With the pandemic, “we are seeing larger volumes from small package” as traditional last-mile parcel carriers have become capacity constrained, Martin said. Running more into major metro areas is an opportunity in which Ryder can become a “de facto, last-mile parcel delivery service” for its customers.
Some fleets have been implementing no-contact delivery processes to help prevent frontline workers from contracting the virus. (Consumer Brands Association)
Connecting With Drivers
Prior to the pandemic, Ryder had outfitted its fleet with onboard systems to meet the federal electronic logging device mandate. As part of that effort, the company also introduced RyderDrive, a smartphone-based app originally developed to support ELD compliance and trip management.
“When the pandemic hit, we were able to leverage that app to connect with drivers, gather their PPE needs in real time, as they were being dispatched, and survey them about their needs,” Martin said.
That information enabled Ryder to respond quickly and fill gaps.
“By using the driver app as a survey tool, they had a direct voice to let us know if they felt unsafe, or didn’t have enough [PPE], so we could act immediately,” he said.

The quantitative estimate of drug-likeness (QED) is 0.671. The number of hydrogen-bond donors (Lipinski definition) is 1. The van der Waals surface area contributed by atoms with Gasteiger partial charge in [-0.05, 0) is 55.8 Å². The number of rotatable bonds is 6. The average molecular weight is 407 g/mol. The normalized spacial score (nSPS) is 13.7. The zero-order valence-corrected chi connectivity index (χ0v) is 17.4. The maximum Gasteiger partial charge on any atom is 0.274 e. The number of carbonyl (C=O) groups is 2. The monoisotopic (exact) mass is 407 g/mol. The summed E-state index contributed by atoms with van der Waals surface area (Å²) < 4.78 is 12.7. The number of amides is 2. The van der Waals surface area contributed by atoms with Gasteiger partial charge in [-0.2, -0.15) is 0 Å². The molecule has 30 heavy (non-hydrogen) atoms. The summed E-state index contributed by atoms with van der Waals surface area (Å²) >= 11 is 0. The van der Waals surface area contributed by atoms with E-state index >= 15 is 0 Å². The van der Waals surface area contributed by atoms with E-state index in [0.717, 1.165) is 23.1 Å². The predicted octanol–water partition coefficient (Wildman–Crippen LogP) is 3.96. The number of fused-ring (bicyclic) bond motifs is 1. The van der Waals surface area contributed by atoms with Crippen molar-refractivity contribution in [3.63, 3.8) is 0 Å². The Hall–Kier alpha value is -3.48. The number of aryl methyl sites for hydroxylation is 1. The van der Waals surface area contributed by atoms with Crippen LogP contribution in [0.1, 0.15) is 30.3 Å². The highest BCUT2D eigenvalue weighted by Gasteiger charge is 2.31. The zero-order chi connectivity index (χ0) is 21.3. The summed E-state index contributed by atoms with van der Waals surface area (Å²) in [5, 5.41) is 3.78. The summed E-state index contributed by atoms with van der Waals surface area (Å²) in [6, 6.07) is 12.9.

The company also introduced a four-question health check on the RyderDrive app, which drivers complete prior to starting a shift. That helped identify anyone with potential symptoms or if they had been in contact with an infected individual. Dispatchers would then speak directly with drivers, and if deemed necessary for safety, put the driver into self-quarantine. Decisions were based on “what we need to do to protect employees and customers,” Martin emphasized, adding that those drivers who did go into quarantine were paid for that time.
Like many companies, Ryder scrambled early on to obtain enough personal protective equipment, such as masks, gloves and sanitation products.
Ryder has been using fogging machines to sanitize trucks in its slip-seating operations. (Ryder System)
“We were able to secure enough right out of the gate, but some came in bulk, so we created an assembly line to break the bulk loads down and configure specific ‘kits’ that were sent out to our 400-plus locations,” he said.
At the same time, Ryder is taking additional steps to sanitize equipment.
“Where we do heavy slip-seating, the trucks are fogged [with disinfectant] and wiped down before the next driver gets in and continues the route,” Martin said.